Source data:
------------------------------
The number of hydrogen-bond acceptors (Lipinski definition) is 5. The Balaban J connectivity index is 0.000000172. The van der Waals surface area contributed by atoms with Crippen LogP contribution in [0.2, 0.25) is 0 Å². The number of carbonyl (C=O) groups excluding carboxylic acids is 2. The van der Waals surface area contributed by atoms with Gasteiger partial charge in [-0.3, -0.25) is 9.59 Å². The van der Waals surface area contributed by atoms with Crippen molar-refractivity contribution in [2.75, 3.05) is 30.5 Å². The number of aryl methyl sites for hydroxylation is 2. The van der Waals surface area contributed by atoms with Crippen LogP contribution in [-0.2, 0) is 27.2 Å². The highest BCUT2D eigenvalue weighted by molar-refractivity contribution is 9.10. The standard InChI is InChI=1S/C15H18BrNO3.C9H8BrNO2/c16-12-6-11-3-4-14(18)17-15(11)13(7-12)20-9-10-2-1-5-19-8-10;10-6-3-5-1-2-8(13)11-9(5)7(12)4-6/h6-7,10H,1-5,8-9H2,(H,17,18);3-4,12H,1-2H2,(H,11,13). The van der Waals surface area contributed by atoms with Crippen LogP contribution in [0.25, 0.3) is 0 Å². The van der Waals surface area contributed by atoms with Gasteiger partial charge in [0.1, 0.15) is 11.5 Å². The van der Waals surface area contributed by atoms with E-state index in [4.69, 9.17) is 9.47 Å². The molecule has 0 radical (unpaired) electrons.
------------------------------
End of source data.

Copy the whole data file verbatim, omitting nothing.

The number of hydrogen-bond acceptors (Lipinski definition) is 5. The Balaban J connectivity index is 0.000000172. The van der Waals surface area contributed by atoms with Crippen LogP contribution in [0.2, 0.25) is 0 Å². The number of carbonyl (C=O) groups excluding carboxylic acids is 2. The van der Waals surface area contributed by atoms with Gasteiger partial charge in [-0.3, -0.25) is 9.59 Å². The van der Waals surface area contributed by atoms with Crippen molar-refractivity contribution in [2.75, 3.05) is 30.5 Å². The number of aryl methyl sites for hydroxylation is 2. The van der Waals surface area contributed by atoms with Crippen LogP contribution in [-0.2, 0) is 27.2 Å². The highest BCUT2D eigenvalue weighted by molar-refractivity contribution is 9.10. The standard InChI is InChI=1S/C15H18BrNO3.C9H8BrNO2/c16-12-6-11-3-4-14(18)17-15(11)13(7-12)20-9-10-2-1-5-19-8-10;10-6-3-5-1-2-8(13)11-9(5)7(12)4-6/h6-7,10H,1-5,8-9H2,(H,17,18);3-4,12H,1-2H2,(H,11,13). The van der Waals surface area contributed by atoms with Crippen LogP contribution in [0.25, 0.3) is 0 Å². The van der Waals surface area contributed by atoms with Gasteiger partial charge in [0.1, 0.15) is 11.5 Å². The van der Waals surface area contributed by atoms with E-state index in [4.69, 9.17) is 9.47 Å². The molecule has 0 radical (unpaired) electrons.